FCC General Counsel Jon Sallet says the FCC's set-top proposal is not, repeat, not a threat to copyright protections.
FCC Chairman Tom Wheeler has scheduled a vote next week (Feb. 18) on his proposal to open up cable set-top content to various third party video access devices, including ones wedding that content with over-the-top options.
Sallet said during a speech at an INCOMPAS event in Washington Wednesday (Feb. 10) that the proposal, the details of which have not been released, is meant to prevent subs from being "locked in" to cable boxes.
But one criticism, and a major one, from cable operators and the studios that supply all that content, is that "device manufacturers would be allowed to infringe on programmers’ copyrights by displaying and copying protected works through manufacturers’ own services without permission or compensation," the National Cable & Telecommunications Association told the FCC.
Sallet called those copyright protections "critical."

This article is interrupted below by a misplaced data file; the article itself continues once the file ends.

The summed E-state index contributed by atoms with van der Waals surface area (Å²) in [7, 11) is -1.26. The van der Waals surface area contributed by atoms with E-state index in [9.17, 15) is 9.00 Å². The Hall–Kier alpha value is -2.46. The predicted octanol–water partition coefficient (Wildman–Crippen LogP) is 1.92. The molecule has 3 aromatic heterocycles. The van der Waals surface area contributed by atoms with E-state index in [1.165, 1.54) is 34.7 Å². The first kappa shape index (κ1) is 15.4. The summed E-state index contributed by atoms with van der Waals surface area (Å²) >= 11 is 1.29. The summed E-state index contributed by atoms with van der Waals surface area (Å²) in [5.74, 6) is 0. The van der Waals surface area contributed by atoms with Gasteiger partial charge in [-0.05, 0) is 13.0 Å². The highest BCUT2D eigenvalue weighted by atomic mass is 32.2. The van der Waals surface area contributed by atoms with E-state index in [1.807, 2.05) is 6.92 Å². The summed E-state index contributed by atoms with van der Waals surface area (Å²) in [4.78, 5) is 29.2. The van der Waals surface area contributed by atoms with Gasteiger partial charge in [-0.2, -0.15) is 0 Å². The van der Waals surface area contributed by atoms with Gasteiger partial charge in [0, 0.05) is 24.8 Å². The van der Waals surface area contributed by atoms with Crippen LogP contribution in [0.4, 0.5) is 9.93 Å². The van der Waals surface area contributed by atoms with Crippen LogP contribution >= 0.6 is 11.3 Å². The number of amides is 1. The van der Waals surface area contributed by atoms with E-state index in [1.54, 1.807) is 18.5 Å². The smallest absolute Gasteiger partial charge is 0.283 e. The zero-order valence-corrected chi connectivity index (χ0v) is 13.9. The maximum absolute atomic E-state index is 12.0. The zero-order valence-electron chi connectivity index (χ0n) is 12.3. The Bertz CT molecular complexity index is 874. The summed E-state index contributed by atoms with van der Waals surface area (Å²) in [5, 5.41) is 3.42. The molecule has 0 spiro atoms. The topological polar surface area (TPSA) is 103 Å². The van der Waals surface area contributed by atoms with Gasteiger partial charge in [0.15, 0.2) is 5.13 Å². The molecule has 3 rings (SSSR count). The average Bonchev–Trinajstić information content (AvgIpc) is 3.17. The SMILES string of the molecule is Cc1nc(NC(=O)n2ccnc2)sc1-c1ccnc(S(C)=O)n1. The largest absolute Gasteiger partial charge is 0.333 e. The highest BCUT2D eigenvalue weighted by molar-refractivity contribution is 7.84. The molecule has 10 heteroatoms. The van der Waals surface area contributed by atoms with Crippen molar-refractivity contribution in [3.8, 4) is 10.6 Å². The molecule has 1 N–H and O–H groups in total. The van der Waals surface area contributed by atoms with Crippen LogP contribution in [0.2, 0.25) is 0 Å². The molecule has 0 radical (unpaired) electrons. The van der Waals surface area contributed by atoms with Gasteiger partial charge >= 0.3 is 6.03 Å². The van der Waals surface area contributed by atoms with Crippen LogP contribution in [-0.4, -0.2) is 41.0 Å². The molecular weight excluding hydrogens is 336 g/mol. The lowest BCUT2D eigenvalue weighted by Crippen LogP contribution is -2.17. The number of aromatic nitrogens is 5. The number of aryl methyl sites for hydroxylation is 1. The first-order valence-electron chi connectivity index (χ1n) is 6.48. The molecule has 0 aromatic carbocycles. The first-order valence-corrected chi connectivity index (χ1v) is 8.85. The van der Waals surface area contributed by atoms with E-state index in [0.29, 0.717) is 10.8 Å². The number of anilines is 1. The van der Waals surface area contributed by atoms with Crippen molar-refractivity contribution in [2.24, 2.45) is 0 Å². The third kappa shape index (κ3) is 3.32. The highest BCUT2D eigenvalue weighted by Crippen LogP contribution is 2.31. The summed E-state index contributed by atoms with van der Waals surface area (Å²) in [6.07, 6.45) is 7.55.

"Programming now distributed by the MVPDs will continue to be distributed by the MVPDs, with full protection of its content, including the ability to ensure that only paying subscribers gain access to copyrighted materials and that any restrictions on copying, etc., are preserved," he said.
Sallet said the only difference is that consumers will be able to access that pay TV content via the device, or app, of their choosing.
He also said that the proposal no more threatened copyright protections "than the traditional ability of consumers to watch pay TV on the TV device of their choice or, in the mobile world, than the ability of consumers to download the apps they want, like
Netflix or Amazon Video, onto the mobile devices they choose."